F/30 light is needed for all narrow bandpass filters to perform properly.
Bandpass fitlers are of the class of filters called "interference filters" These filters require that light hits them at a perpendicular angle. We call that "normal". If light reaches an interference filter at an angle, it will pass light that is shifted off the desired wavelength. - specifically, blue wing shifted. You can see this sometimes with other filters when you tip them and they change from pinkish to purple or blueish. This is the same effect.
Light from an objective is by nature, angled. It comes to focus at angles that affect the performance of a filter. Sunlight coming to a telescope arrives nearly parallel to the front objective, so other manufacturers who install their solar filters in front of the objective do not have this requirement.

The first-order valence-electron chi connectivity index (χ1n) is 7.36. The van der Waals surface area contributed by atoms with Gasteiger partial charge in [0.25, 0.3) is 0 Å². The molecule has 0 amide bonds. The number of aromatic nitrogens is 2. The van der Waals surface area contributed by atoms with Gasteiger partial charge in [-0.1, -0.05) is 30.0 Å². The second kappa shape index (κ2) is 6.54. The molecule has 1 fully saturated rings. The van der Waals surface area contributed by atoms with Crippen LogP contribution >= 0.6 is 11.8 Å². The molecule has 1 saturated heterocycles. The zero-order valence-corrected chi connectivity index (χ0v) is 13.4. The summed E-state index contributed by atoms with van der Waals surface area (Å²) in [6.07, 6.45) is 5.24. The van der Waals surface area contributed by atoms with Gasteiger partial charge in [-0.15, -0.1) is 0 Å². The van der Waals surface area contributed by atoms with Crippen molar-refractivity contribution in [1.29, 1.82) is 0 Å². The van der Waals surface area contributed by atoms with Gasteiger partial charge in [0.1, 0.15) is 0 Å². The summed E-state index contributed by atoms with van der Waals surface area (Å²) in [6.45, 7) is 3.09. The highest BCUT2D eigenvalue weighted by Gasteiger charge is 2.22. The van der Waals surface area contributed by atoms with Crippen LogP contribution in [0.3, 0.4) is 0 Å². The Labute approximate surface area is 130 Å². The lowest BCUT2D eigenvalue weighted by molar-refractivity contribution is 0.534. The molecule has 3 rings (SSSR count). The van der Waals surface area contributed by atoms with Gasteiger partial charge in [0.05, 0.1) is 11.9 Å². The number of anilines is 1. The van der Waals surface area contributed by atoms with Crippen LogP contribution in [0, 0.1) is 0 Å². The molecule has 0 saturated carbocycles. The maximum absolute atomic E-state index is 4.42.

The inside, central area of a light cone is generally quite strait, but the outer edges are angular. That means that the outer area of the aperture will hit at an angle and cause wing shift, with the inner area operating on-band. That causes an effective widening of the FWHM bandpass of the filter. It would perform like a wider filter (and wing shifted blue) if the light cone is still angled from a fast focal ratio.
After the filter, users can focal reduce if desired back down to a smaller image size. However, for best performance, about F/30 is needed to accomplish the narrow, 0.7Å, 0.5Å or lower bandpasses that DayStar can manufacture.
Calcium and other wide bandpass filters need not operate at F/30. They are wider bandpasses of 2.0 or 5.0Å so they are free to operate at faster F/15-F/20 focal ratios.
The F/ratio issue is not associated with a specific line (like H alpha or He D3 vs Calcium) but rather associated with FWHM bandpass such as 0.7Å, 0.5Å FWHM.